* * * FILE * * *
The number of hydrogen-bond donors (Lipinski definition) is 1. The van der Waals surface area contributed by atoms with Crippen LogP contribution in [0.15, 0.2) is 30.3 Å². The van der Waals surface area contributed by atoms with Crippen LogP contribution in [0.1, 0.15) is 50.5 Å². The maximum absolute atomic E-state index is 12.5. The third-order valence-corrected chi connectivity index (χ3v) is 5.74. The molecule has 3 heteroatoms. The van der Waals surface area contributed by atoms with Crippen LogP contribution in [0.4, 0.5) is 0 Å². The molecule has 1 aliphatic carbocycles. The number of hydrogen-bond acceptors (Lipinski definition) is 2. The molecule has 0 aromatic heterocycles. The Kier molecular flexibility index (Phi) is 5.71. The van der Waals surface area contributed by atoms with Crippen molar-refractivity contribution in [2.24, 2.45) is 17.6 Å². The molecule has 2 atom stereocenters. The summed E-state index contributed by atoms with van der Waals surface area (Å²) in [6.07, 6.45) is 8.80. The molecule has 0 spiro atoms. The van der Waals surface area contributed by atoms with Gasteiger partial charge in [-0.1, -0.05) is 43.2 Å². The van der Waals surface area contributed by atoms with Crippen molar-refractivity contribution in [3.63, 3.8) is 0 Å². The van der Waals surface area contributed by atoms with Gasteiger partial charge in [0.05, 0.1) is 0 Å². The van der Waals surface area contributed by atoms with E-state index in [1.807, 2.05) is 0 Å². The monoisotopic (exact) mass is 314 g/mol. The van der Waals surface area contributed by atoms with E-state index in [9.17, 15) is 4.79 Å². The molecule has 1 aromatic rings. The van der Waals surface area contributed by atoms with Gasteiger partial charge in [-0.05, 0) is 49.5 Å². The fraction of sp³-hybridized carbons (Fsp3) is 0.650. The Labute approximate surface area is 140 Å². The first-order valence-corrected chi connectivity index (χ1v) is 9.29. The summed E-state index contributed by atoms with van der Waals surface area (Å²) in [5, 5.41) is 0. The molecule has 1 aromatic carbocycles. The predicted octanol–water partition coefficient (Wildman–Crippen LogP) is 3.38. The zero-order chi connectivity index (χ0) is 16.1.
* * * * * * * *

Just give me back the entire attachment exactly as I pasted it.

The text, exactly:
The number of hydrogen-bond donors (Lipinski definition) is 1. The van der Waals surface area contributed by atoms with Crippen LogP contribution in [0.15, 0.2) is 30.3 Å². The van der Waals surface area contributed by atoms with Crippen LogP contribution in [0.1, 0.15) is 50.5 Å². The maximum absolute atomic E-state index is 12.5. The third-order valence-corrected chi connectivity index (χ3v) is 5.74. The molecule has 3 heteroatoms. The van der Waals surface area contributed by atoms with Crippen LogP contribution in [0.4, 0.5) is 0 Å². The molecule has 1 aliphatic carbocycles. The number of hydrogen-bond acceptors (Lipinski definition) is 2. The molecule has 0 aromatic heterocycles. The Kier molecular flexibility index (Phi) is 5.71. The van der Waals surface area contributed by atoms with Crippen molar-refractivity contribution in [2.24, 2.45) is 17.6 Å². The molecule has 2 atom stereocenters. The summed E-state index contributed by atoms with van der Waals surface area (Å²) in [6.07, 6.45) is 8.80. The molecule has 0 spiro atoms. The van der Waals surface area contributed by atoms with Gasteiger partial charge in [-0.1, -0.05) is 43.2 Å². The van der Waals surface area contributed by atoms with Crippen molar-refractivity contribution in [3.63, 3.8) is 0 Å². The van der Waals surface area contributed by atoms with Gasteiger partial charge in [0.05, 0.1) is 0 Å². The van der Waals surface area contributed by atoms with E-state index in [1.807, 2.05) is 0 Å². The monoisotopic (exact) mass is 314 g/mol. The van der Waals surface area contributed by atoms with E-state index in [9.17, 15) is 4.79 Å². The molecule has 1 aromatic rings. The van der Waals surface area contributed by atoms with Gasteiger partial charge in [-0.05, 0) is 49.5 Å². The fraction of sp³-hybridized carbons (Fsp3) is 0.650. The Labute approximate surface area is 140 Å². The first-order valence-corrected chi connectivity index (χ1v) is 9.29. The summed E-state index contributed by atoms with van der Waals surface area (Å²) in [5, 5.41) is 0. The molecule has 1 aromatic carbocycles. The predicted octanol–water partition coefficient (Wildman–Crippen LogP) is 3.38. The zero-order chi connectivity index (χ0) is 16.1.